Extending the knowledge about PFAS bioaccumulation factors for agricultural plants - A review

By Lukas Lesmeister, Frank Thomas Lange, Jörn Breuer, Annegret Biegel-Engler, Evelyn Giese, and Marco Scheurer
Sci Total Environ
October 27, 2020
DOI: 10.1016/j.scitotenv.2020.142640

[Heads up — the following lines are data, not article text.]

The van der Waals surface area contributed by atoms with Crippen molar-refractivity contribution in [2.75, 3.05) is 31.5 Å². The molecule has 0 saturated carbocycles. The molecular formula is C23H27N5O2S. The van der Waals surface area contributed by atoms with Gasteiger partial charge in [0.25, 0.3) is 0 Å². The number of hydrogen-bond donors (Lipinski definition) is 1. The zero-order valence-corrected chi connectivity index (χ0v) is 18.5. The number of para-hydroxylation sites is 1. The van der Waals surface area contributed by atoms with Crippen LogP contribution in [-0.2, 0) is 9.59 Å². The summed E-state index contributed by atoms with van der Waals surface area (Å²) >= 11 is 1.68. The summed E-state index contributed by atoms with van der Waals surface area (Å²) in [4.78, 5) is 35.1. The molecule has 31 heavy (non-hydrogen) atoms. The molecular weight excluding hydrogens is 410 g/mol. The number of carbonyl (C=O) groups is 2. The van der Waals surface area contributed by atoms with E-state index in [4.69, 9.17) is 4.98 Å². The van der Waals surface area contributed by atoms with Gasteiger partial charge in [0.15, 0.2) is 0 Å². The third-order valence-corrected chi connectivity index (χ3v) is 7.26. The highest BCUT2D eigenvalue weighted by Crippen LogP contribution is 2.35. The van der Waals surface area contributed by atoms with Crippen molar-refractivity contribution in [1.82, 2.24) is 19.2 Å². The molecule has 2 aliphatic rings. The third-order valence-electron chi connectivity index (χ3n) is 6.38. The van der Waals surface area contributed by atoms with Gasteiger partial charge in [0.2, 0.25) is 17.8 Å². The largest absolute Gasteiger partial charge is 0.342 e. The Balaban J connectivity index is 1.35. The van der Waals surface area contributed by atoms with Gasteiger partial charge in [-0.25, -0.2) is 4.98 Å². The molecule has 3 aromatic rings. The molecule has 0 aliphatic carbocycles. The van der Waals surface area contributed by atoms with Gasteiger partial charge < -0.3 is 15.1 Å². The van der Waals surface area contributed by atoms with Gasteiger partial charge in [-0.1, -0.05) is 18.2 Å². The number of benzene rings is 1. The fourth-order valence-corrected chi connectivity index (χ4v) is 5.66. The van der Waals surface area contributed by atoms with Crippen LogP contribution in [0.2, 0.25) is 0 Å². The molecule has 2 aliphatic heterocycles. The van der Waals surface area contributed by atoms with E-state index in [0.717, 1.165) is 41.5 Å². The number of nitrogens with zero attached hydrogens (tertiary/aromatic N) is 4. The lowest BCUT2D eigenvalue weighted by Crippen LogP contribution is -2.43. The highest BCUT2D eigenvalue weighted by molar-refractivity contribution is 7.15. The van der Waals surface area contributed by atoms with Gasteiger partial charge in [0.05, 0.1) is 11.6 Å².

A main source of perfluoroalkyl and polyfluoroalkyl substances (PFASs) residues in agricultural plants is their uptake from contaminated soil. Bioaccumulation factors (BAFs) can be an important tool to derive recommendations for cultivation or handling of crops prior consumption. This review compiles >4500 soil-to-plant BAFs for 45 PFASs from 24 studies involving 27 genera of agricultural crops. Grasses (Poaceae) provided most BAFs with the highest number of values for perfluorooctanoic acid and perfluorooctane sulfonic acid. Influencing factors on PFAS transfer like compound-specific properties (hydrophobicity, chain length, functional group, etc.), plant species, compartments, and other boundary conditions are critically discussed. Throughout the literature, BAFs were higher for vegetative plant compartments than for reproductive and storage organs. Decreasing BAFs per additional perfluorinated carbon were clearly apparent for aboveground parts (up to 1.16 in grains) but not always for roots (partly down to zero). Combining all BAFs per single perfluoroalkyl carboxylic acid (C4-C14) and sulfonic acid (C4-C10), median log BAFs decreased by -0.25(±0.029) and -0.24(±0.013) per fluorinated carbon, respectively. For the first time, the plant uptake of ultra-short-chain (≤ C3) perfluoroalkyl acids (PFAAs) was reviewed and showed a ubiquitous occurrence of trifluoroacetic acid in plants independent from the presence of other PFAAs. Based on identified knowledge gaps, it is suggested to focus on the uptake of precursors to PFAAs, PFAAs ≤C3, and additional emerging PFASs such as GenX or fluorinated ethers in future research. Studies regarding the uptake of PFASs by sugar cane, which accounts for about one fifth of the global crop production, are completely lacking and are also recommended. Furthermore, aqueous soil leachates should be tested as an alternative to the solvent extraction of soils as a base for BAF calculations.

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